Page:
Even after being awake for over 36 hours yesterday, I still needed to make my body exhausted enough to sleep.
I started walking, or hiking, toward the University of Greenland, the only university in this country. Passing the campus, I saw a green net standing high on the grass. Is it a golf course?
I knew there’s one in Nuuk, but it didn’t really hit me until when I actually saw it.
So, I walked closer to the net, to find a man mowing the fairway. He gave me a friendly waving. Taking it as an invitation, I walked in to the course. First thing I noticed was, it’s not flat! It seems like it’s built on a rock mountain, or maybe it is. Each small or short hole seems to be parted by huge rocks. It’s not surprising to see the following notes on its website: “Golfers need to be able to carry their own golf bags … [as] it is not possible to wheel golf bags. You must be able to walk over uneven terrain throughout the game and ‘rough’ areas may prove difficult. Practical, warm layered clothing is recommended together with solid walking shoes or boots.”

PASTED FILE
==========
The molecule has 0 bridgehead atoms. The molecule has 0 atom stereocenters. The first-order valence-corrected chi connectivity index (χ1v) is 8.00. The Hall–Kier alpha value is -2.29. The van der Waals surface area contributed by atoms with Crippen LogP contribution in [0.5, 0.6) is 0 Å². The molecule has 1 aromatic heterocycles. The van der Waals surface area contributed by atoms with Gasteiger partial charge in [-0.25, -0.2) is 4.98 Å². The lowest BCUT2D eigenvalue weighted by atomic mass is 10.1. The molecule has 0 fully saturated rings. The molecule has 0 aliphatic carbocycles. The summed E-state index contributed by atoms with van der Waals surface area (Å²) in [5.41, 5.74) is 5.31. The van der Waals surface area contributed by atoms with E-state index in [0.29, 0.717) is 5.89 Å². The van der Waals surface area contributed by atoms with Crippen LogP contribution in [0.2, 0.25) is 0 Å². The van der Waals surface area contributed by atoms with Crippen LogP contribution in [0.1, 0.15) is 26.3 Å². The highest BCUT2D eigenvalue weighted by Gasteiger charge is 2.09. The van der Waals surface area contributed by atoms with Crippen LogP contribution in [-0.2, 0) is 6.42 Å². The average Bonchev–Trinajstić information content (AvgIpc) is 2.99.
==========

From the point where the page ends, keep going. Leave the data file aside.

When I saw a group of players, I walked toward them, leaping over the rocks and stones, making sure not to step on the small flower buds. Looking at me jumping around the green field, a lady, who was playing with two gentlemen, walked up to me and said something in Danish. After figuring out that I don’t speak the language, she asked if I played golf back home. “I tried, but didn’t really learn it,” I replied. I told her that I’d never imagined to see a golf course in Greenland and was impressed that it’s very green.
“The grass here is imported from Iceland,” she proudly said. “There’s a golf course in Kangerlussuaq as well, but it’s all sand.”
According to her, it’s been 10 years since the Nuuk golf course opened and there’re about 200 members. You should be a member to play. (FYI, it’s a nine-hole course with a par of 66.)
Hmmm… maybe Nuuk is not a bad place to start golf.